The Stanford Prison Experiment of 1973 raises troubling questions about the ability of individuals to exist repressive or obedient roles, if the social setting requires these roles. Philip K. Zimbardo, professor of Psychology at Stanford University, began researching how prisoners and guards assume submissive and authoritarian roles. He set out to do this by placing advertisements in a local newspaper, stating that male college students would be needed for a study of prison life paying fifteen dollars per day for one to two days. Of the seventy-five responses, twenty-one were selected, half of them as "guards" (Zimbardo p.
364) and the other half as "prisoners." (Zimbardo p. 364) Philip Zimbardo's primary goal in this experiment was to find out the process when prisoners and guards become controlling and passive. He did this by setting up a mock prison in which all of the prisoners were assigned the same uniforms and cells, and used numbers instead of names. The guards were assigned uniforms and offices, somewhat similar to the prisoners except they were equipped with billy clubs, whistles, handcuffs, and keys, and had freedom. These conditions allowed a setting similar to prisons; this also allowed everyone to be stripped of identifying characteristics, therefore "equal." One of Philip Zimbardo's claims was the "process" of becoming a prisoner.
In this process, all of the applicants were arrested, read their rights, and charged with a felony. After they were taken down to the station to be fingerprinted, each prisoner was left isolated to wonder what he did. After a while, he was blindfolded and transported to the "Stanford County Prison." Here, he was stripped naked, skin-searched, deloused and given a uniform, bedding, soup, and a towel. In this "mock prison" (Zimbardo p. 365) "prisoners" lost their liberty, civil rights, independence and privacy, while "guards" gain social power by accepting the responsibility for controlling the lives of their dependent charges. In the mock prison, inverse psychological relationships developed between prisoners and guards.
Prisoners began to feel that there was no way to beat the system. They felt that it is better to do nothing, except what the guards told them. They didn't want, act, or feel anything so they wouldn't get in trouble. Guards, on the other hand, assumed authority roles to control the prisoners and keep the prison in order. Some of the guards reacted extremely, and behaved with hostility and cruelty towards the prisoners. Others, however, were kinder, and occasionally did favors for the prisoners and didn't punish them as much.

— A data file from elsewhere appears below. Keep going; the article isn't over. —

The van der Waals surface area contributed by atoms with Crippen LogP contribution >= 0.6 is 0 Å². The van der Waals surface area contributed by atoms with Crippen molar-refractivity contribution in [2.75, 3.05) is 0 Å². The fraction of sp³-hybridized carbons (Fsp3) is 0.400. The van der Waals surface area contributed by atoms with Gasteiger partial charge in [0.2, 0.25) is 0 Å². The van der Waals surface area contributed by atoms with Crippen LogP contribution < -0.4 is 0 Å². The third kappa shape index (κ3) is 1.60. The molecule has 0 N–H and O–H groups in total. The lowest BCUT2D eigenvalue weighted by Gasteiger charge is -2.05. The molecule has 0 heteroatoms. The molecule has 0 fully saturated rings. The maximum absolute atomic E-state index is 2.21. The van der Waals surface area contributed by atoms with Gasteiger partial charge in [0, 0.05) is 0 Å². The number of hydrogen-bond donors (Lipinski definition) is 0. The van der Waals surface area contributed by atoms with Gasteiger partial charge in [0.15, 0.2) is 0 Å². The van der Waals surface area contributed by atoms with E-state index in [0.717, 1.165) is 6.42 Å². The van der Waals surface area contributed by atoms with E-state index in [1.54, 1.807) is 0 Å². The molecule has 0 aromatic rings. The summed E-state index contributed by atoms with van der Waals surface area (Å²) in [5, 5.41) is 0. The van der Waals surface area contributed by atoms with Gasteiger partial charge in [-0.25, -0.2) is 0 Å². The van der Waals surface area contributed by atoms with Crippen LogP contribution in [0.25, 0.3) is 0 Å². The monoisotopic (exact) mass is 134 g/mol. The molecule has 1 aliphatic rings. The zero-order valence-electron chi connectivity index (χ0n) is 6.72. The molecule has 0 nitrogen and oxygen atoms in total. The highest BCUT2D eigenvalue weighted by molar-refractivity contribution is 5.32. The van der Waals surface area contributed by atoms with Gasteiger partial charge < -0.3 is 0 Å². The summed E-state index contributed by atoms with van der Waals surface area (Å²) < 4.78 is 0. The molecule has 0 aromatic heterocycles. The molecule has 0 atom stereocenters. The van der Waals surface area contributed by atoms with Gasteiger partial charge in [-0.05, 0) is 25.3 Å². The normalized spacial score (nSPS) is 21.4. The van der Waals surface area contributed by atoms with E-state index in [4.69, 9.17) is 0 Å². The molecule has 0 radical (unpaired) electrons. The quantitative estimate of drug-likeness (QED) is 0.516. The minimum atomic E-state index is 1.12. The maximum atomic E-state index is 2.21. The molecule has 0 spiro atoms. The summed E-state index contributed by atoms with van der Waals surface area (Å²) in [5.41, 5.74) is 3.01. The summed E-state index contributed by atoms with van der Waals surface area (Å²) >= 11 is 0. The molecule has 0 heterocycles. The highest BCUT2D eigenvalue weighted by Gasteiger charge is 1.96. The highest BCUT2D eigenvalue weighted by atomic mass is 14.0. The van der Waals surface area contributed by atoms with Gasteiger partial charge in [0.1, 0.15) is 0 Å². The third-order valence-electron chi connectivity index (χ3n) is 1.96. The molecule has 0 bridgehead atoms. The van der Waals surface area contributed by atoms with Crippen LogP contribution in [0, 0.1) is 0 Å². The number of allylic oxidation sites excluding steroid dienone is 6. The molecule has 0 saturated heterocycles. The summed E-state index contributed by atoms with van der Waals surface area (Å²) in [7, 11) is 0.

On the morning of the second day of the experiment, the prisoners broke out in a rebellion. They barricaded themselves in their cells by pushing their cots up against the cell doors; they also proceeded to curse and jeer at the prison guards. The guards regained control of the prison by spraying fire extinguishers on the prisoners and stripping them of their clothing. The guards also forced the leaders of the riot into solitary confinement. Following the riot, the prisoners were more compliant to the rules the guards laid out for them. There was never another united uprising by the prisoners against their authority figures, the guards.
After the prisoners had accepted and fully assumed their roles, they suffered a loss of identity. This led the prisoners to not relate with one another on a personal level; it caused them to try and survive in their environment and concentrate on their personal well being. Eventually, the prisoners became like sheep trying to survive and stay out of trouble. They lost the need to relate to others and have social relationships. With this loss of normal relationships entailing personal connections and social connections they lost respect for one another. There are some reasons that people voluntarily become prisoners.
"Some people choose to remain prisoners so that we do not have to be responsible for our actions." (Zimbardo p. 375) I agree with this statement, because it somewhat relates to the workforce in America. Some people get paid in commission, or how much work they accomplish, and others get paid by the hour. In some cases, the people that get paid by the hour wish to not have a lot of actions to be responsible for, and choose to get told what to do, rather than figure it out themselves. In conclusion, the mind can actually keep people in jail. This happens because people get so associated with what is going on inside, such as escape plans, how horrible the food is, tactics to convince specific guards with to get a cigarette, permission to use the bathroom, or some other favor, that they forget about what happens outside.
They forget about what the past was like, and what the future could be, but instead focus on the situation at hand. This proves that people don't have to be physically in jail to be mentally confined. In my opinion, I think that this experiment was very unjust. I think this because the environment wasn't properly set.
In the prison there were no windows, and other environmental factors, and the guards were not trained properly. Since the guards were picked at random, and had the same expertise as the prisoners had regarding punishment. Therefore, the prisoners were not treated properly, adding to the environmental defects. Finally, I think that this experiment could be perfected if true inmates, guards, and prisons were used. Bibliography Zimbardo, Philip K.
"The Stanford Prison Experiment." Writing and Reading Across the Curriculum. 7 th Edition. Laurence Behrens and Leonard J. Rosen. New York: Longman, 2000.
363 - 375.